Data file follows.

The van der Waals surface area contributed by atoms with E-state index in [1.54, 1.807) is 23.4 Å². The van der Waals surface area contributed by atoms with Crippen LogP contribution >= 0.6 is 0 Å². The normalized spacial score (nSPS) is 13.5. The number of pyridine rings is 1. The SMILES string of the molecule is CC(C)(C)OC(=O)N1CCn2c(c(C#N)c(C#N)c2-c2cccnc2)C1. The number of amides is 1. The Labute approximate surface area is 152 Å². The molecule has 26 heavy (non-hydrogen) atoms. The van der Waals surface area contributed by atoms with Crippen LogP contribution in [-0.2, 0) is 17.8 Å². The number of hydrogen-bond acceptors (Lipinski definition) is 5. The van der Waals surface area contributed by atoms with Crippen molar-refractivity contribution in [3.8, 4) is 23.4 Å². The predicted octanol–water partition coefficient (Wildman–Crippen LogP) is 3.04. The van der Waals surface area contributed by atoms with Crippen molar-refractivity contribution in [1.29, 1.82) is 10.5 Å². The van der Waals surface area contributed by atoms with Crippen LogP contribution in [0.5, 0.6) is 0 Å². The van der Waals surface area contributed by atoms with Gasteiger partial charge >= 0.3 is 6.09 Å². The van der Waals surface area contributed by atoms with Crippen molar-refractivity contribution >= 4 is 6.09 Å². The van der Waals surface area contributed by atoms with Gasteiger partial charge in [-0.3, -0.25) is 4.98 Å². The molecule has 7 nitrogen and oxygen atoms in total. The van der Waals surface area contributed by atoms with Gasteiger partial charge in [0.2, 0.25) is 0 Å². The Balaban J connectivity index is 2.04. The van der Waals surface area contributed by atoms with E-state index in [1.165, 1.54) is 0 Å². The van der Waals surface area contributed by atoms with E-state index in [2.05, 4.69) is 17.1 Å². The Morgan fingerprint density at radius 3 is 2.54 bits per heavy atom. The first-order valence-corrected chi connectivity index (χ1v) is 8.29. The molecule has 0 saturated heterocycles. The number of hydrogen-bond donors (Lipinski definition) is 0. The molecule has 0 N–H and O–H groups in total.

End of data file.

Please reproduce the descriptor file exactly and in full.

The van der Waals surface area contributed by atoms with E-state index in [1.54, 1.807) is 23.4 Å². The van der Waals surface area contributed by atoms with Crippen LogP contribution >= 0.6 is 0 Å². The normalized spacial score (nSPS) is 13.5. The number of pyridine rings is 1. The SMILES string of the molecule is CC(C)(C)OC(=O)N1CCn2c(c(C#N)c(C#N)c2-c2cccnc2)C1. The number of amides is 1. The Labute approximate surface area is 152 Å². The molecule has 26 heavy (non-hydrogen) atoms. The van der Waals surface area contributed by atoms with Crippen LogP contribution in [-0.2, 0) is 17.8 Å². The number of hydrogen-bond acceptors (Lipinski definition) is 5. The van der Waals surface area contributed by atoms with Crippen molar-refractivity contribution in [3.8, 4) is 23.4 Å². The predicted octanol–water partition coefficient (Wildman–Crippen LogP) is 3.04. The van der Waals surface area contributed by atoms with Crippen molar-refractivity contribution in [1.29, 1.82) is 10.5 Å². The van der Waals surface area contributed by atoms with Crippen LogP contribution in [0.5, 0.6) is 0 Å². The van der Waals surface area contributed by atoms with Gasteiger partial charge >= 0.3 is 6.09 Å². The van der Waals surface area contributed by atoms with Crippen molar-refractivity contribution >= 4 is 6.09 Å². The van der Waals surface area contributed by atoms with Gasteiger partial charge in [-0.3, -0.25) is 4.98 Å². The molecule has 7 nitrogen and oxygen atoms in total. The van der Waals surface area contributed by atoms with Gasteiger partial charge in [0.2, 0.25) is 0 Å². The Balaban J connectivity index is 2.04. The van der Waals surface area contributed by atoms with E-state index in [1.165, 1.54) is 0 Å². The van der Waals surface area contributed by atoms with E-state index in [2.05, 4.69) is 17.1 Å². The Morgan fingerprint density at radius 3 is 2.54 bits per heavy atom. The first-order valence-corrected chi connectivity index (χ1v) is 8.29. The molecule has 0 saturated heterocycles. The number of hydrogen-bond donors (Lipinski definition) is 0. The molecule has 0 N–H and O–H groups in total.